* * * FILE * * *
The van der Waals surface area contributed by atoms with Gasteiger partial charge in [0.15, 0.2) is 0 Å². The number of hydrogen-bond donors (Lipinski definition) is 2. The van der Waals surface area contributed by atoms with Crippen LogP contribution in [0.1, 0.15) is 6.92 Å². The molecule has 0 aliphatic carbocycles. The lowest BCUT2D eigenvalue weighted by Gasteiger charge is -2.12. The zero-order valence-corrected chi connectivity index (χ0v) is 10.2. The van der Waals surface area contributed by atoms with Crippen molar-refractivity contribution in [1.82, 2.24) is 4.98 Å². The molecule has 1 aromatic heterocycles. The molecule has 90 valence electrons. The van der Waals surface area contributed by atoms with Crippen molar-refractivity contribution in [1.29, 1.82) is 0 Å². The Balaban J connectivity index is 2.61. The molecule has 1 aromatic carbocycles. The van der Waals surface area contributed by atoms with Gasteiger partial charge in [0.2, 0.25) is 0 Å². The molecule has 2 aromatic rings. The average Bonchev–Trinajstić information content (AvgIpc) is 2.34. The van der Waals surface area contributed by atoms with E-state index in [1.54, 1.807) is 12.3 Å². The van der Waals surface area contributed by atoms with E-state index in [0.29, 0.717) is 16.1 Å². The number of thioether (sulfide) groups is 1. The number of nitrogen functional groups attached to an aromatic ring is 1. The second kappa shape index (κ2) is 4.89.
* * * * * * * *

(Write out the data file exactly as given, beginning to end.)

The van der Waals surface area contributed by atoms with Gasteiger partial charge in [0.15, 0.2) is 0 Å². The number of hydrogen-bond donors (Lipinski definition) is 2. The van der Waals surface area contributed by atoms with Crippen LogP contribution in [0.1, 0.15) is 6.92 Å². The molecule has 0 aliphatic carbocycles. The lowest BCUT2D eigenvalue weighted by Gasteiger charge is -2.12. The zero-order valence-corrected chi connectivity index (χ0v) is 10.2. The van der Waals surface area contributed by atoms with Crippen molar-refractivity contribution in [1.82, 2.24) is 4.98 Å². The molecule has 1 aromatic heterocycles. The molecule has 90 valence electrons. The van der Waals surface area contributed by atoms with Crippen molar-refractivity contribution in [1.29, 1.82) is 0 Å². The Balaban J connectivity index is 2.61. The molecule has 1 aromatic carbocycles. The van der Waals surface area contributed by atoms with Gasteiger partial charge in [0.2, 0.25) is 0 Å². The molecule has 2 aromatic rings. The average Bonchev–Trinajstić information content (AvgIpc) is 2.34. The van der Waals surface area contributed by atoms with E-state index in [1.54, 1.807) is 12.3 Å². The van der Waals surface area contributed by atoms with E-state index in [0.29, 0.717) is 16.1 Å². The number of thioether (sulfide) groups is 1. The number of nitrogen functional groups attached to an aromatic ring is 1. The second kappa shape index (κ2) is 4.89.